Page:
Coaching at any level is challenging to jump into with no experience. Whether coaching a youth football team or stepping into the dugout of an MLB contender, the pressure to do right by your players and the audience watching is immense. Coaching at the NBA level with no experience can be tricky. People can rarely pull it off. Even college coaches often fail when making the leap from the NCAA to the NBA.
Billups may have had the opportunity to jump straight into coaching in 2020, but he opted to work as an assistant under Tyron Lue in Los Angeles. Taking even one year to sit behind an experienced coach and learn how that aspect of the game works shows the maturity and intelligence that every NBA insider knows is there.
Steve Kerr got minimal experience on the sidelines. Most of his experience came from the front office. That experience was vital, and it's what can give teams confidence in hiring Billups, knowing that he opted to do the same.
Chauncey Billups retired from the NBA in 2017. He won the NBA Finals MVP award in 2004. Many of the current NBA players grew up watching Chauncey Billups define an era of defensive point guards. As an NBA coach, Billups will need more than just the respect of the people he played with and that knew him back then. More than anything, Billups will need the respect of this new generation of talent.
The NBA is in the age of Player Empowerment. If young stars decide their teams do not have their best interests in mind, they leave. Teams are more willing than ever to dish out young assets and the first-round draft picks to get stars on their rosters. If a coach cannot command his players' respect and even admiration, he won't last long in that organization. Billups passes this test with flying colors.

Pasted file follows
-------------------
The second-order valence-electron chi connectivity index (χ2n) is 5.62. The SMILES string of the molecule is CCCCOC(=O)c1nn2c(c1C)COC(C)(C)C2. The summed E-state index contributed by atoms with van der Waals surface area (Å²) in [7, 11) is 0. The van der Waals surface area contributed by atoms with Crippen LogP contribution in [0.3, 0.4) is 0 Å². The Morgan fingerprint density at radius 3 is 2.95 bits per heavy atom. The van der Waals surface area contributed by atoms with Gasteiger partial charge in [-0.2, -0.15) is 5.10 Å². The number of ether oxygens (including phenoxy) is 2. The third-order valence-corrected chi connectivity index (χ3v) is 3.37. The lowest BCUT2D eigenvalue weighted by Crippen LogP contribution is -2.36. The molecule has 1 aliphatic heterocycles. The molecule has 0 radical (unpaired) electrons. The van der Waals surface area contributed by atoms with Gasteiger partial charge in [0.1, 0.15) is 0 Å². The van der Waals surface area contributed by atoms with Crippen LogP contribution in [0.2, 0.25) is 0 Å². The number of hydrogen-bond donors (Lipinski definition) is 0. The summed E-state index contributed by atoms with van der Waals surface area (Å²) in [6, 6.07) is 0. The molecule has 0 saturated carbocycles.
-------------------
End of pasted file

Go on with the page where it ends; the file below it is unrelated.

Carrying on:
Players like Damian Lillard do not mention your name amongst their preferred coaching candidates for nothing. The Boston Celtics do not link themselves to you as a coaching candidate if you are not worthy of that position.
Billups is a Winner
Chauncey Billups knows what it takes to win an NBA championship. He knows how tight that window is and how if every detail is not looked after with a fine-tooth comb, it can all slip away.
Winning is absolutely everything in the NBA. Trying to do anything other than win long-term is the type of thing that got Donald Sterling the reputation as the worst owner in professional sports. Billups won't settle for anything less than championship aspirations as a coach. Steve Kerr turned down the storied New York Knicks franchise to coach the Golden State Warriors. Kerr wanted a team ready to win that very day. The drive to succeed Billups has will force him to do the same.
Steve Kerr continues to get mentioned in this article because he is the best comparison for what Billups can become. Should Billups choose the right team a la his counterpart in the Bay, we may be heading into a team's new era as long-term title contenders.
It is not easy to take someone who has just been handed a dream job and immediately tear them down. However, it is irresponsible as a writer/journalist not to have conversations that need discussing. Immediately upon Billups' hiring, his 1997 sexual assault allegations re-surfaced. When the brightest lights shine on a public figure, the darkest, oft-forgotten corners again see the light of day.